Thursday, May 12, 2011

A Relentless Quest for Breathing Space

A Relentless Quest for Breathing Space
China Times editorial (Taipei, Taiwan, ROC)
A Translation
May 12, 2011

The World Health Organization recently sent a private message to its member states. President Ma Ying-jeou held a press conference, loudly protesting its contents. He criticized Beijing, using uncommonly harsh language. President Ma's anger echoed public sentiment on Taiwan. Beijing has recently made a number of concessions to Taipei, including allowing it to attend the WHO conference. But the goodwill gained by this gesture has probably taken a serious hit.

Since President Ma took office, he has made a concerted effort to promote cross-Strait reconciliation. An implicit "diplomatic truce" is now in place. The two sides no longer try to lure away each other's allies. They no longer engage in a tug of war within international organizations. They no longer engage in checkbook diplomacy. Beijing sought to demonstrate its understanding of public opinion on Taiwan. It allowed Taipei to enjoy observer status at the World Health Assembly, under the name "Chinese Taipei." Our own Director of Health, who led the delegation, was addressed as "Minister," and was allowed to address the General Assembly. From Taipei's perspective, these were extremely encouraging developments. They were the Ma administration's most significant diplomatic achievement.

Given this positive precedent, the government hoped to strengthen contacts and exchanges with other member states. It hoped to replicate this model in other organizations. It hoped to participate in the International Civil Aviation Organization and the United Nations Climate Change Convention, also as an observer. It had already gained the support of the U.S. Congress and State Department. Taipei was all set to return to the world stage. The World Health Assembly was an important starting point.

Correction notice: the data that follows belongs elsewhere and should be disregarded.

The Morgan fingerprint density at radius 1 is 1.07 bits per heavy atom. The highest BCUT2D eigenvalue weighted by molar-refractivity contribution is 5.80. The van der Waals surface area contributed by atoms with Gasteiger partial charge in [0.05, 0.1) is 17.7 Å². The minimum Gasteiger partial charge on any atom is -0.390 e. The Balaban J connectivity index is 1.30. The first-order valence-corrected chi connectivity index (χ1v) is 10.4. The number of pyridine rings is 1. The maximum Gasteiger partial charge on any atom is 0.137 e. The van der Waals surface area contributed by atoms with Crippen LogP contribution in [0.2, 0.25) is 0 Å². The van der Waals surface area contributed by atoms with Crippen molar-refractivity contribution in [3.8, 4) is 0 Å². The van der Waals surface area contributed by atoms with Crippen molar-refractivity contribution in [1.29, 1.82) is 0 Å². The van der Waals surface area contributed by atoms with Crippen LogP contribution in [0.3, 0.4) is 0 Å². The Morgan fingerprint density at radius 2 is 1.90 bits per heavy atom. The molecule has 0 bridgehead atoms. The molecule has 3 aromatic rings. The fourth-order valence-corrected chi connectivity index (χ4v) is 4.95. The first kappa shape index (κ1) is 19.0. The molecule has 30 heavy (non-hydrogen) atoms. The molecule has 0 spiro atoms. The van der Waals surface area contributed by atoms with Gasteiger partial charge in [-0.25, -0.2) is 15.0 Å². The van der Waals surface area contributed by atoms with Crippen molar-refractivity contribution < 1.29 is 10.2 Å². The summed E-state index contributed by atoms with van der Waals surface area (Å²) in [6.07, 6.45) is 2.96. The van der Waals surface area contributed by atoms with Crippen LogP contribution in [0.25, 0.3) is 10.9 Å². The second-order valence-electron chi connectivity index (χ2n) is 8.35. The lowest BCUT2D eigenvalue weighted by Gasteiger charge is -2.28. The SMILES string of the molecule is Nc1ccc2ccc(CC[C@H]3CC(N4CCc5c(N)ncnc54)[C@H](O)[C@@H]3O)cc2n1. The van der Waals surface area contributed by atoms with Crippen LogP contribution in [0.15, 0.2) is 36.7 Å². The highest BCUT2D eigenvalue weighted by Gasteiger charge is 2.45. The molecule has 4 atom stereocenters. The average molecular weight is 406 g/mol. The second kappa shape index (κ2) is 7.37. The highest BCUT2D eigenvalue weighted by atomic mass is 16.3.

But the leaked WHO documents show that Beijing's generosity toward Taipei remains limited. Basically, Beijing has no intention of giving way. The September 2009 letter, sent to member states by the WHO Secretariat read, "WHO Administrative Regulations pertaining to China's Taiwan Province." It specified that if WHO member states receive documents from Taipei, they should not contact Taipei directly, but should contact the WHO Secretariat. It specified that all WHO documents should use the term, "China's Taiwan Province." All information relating to Taiwan must be classified under "China." Taiwan must not be considered a separate state.

In terms of international law, the WHO is one of the UN's subsidiary organizations. Therefore its China policy must adhere to the position of the United Nations. This is no surprise. The United Nations recognizes the People's Republic of China as the sole legitimate representative of China, and Taiwan as part of China. But after Beijing's demonstration of goodwill, the WHO granted Taipei a number of concessions that transcend the United Nation's principles of recognition and acceptance. For example, it invited Taipei to its annual meeting. It allowed Taipei to use the name "Chinese Taipei." It did not classify the Taipei delegation as part of the Beijing delegation. It allowed Taipei's representatives to be addressed as "ministers." These could be seen as "exceptions." But they could also be seen as "precedents."